Tuesday, February 26, 2019

Student-run research symposium draws big crowd

By Kritin Karkare

Undergraduate student Lucas Patel presents his
 research. Photos courtesy of Lab Expo. 

The UC San Diego Biomedical Engineering Society hosted its seventh annual Lab Expo in January, drawing upwards of 800 attendees and featuring research from more than 60 labs from a variety of disciplines across campus, including anthropology, electrical and computer engineering, bioengineering and more.

Lab Expo chairs and bioengineering students Daibo Zhang and Jessica Ma spent eight months planning the all-day student-run research symposium meant to develop scientific literacy, promote interdisciplinary collaboration and encourage scientific advocacy.

Keynote speaker Grant Sanderson.
Keynote speaker Grant Sanderson, a math educational Youtuber with 1.6 million subscribers, drew a large crowd while talking about his approach to communicating math more clearly. Sanderson, better known by his Youtube channel’s name, 3Blue1Brown, developed his own mathematics visualization programming library to help viewers get a more intuitive grasp on abstract math concepts like neural networks and the Fourier Transform. He thinks that his visualization-first approach has merit.

“By focusing on clarity of communication, it makes you think more clearly about what it is you’re doing,” Sanderson said. “Whatever piece it might be, if you think about how you present this to an audience, it will shape your own understanding of the context, rather than letting communication be an afterthought.”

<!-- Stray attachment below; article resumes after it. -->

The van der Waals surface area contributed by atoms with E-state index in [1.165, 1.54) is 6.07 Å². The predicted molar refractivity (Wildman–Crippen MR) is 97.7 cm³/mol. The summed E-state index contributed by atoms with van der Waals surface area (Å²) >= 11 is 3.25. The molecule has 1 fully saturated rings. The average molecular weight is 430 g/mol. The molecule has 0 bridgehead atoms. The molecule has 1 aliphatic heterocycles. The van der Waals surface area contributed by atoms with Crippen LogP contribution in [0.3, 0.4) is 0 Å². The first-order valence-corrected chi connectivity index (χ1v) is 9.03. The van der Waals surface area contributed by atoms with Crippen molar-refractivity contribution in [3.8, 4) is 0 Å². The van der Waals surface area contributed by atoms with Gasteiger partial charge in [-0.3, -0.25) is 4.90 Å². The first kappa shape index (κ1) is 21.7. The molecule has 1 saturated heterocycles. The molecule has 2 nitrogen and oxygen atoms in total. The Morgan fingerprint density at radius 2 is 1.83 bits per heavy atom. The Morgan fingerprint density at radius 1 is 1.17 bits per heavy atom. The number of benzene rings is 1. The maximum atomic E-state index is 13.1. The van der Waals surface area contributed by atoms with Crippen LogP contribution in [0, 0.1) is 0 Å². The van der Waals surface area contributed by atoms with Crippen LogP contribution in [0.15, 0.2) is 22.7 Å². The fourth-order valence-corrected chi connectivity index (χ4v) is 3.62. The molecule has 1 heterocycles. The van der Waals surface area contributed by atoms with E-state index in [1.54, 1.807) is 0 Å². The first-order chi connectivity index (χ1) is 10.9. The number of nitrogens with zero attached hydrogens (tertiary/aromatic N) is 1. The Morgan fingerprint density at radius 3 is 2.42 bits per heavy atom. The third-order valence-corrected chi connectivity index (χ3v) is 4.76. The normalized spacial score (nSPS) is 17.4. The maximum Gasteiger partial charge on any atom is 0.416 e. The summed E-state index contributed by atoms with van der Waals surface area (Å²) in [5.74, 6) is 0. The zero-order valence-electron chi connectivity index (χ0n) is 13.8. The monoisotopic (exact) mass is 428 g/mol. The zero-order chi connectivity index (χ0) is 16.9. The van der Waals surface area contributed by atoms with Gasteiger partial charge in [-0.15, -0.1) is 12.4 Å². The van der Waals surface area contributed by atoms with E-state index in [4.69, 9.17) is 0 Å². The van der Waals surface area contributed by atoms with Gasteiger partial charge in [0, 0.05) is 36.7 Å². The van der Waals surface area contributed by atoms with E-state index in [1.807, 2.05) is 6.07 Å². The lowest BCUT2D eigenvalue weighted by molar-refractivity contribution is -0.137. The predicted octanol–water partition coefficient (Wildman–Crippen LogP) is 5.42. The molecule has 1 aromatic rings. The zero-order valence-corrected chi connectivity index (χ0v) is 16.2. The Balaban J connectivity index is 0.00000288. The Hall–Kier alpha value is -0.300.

A research poster presentation and the keynote speech were just the tip of the iceberg. What better way to practice communicating science than to have graduate students pitch their research in only five minutes?

The second annual Lab Expo Graduate Showdown (LEGS) featured seven students from different departments including cognitive science and mechanical and aerospace engineering, competing to best condense and communicate their research projects.

Lab Expo chairs and bioengineering students
Jessica Ma and Daibo Zhang.
Only one could come out on top: judges picked Andrew Shibata, a first year cognitive science graduate student, as the winner. Based on his experiences listening to the myriad accents and voices in California, Shibata’s research aims to develop a database of voices characterizing the San Diego region, and study how people’s voices change the longer they live in San Diego.

Next up, the Biomedical Engineering Society is hosting their annual Translational Medicine Day on March 6. This event aims to bring together the research and healthcare communities-- including students, faculty and industry-- to bridge the gap between bench and bedside. More information can be found here: https://bmes.ucsd.edu/events/translationalmedicine.html

Thursday, February 21, 2019

Jackie Villalobos: UC Engineer

Jackie Villalobos, a fourth year electrical engineering student at UC San Diego, has some advice for future engineering students: get involved on campus! She learned this the hard way.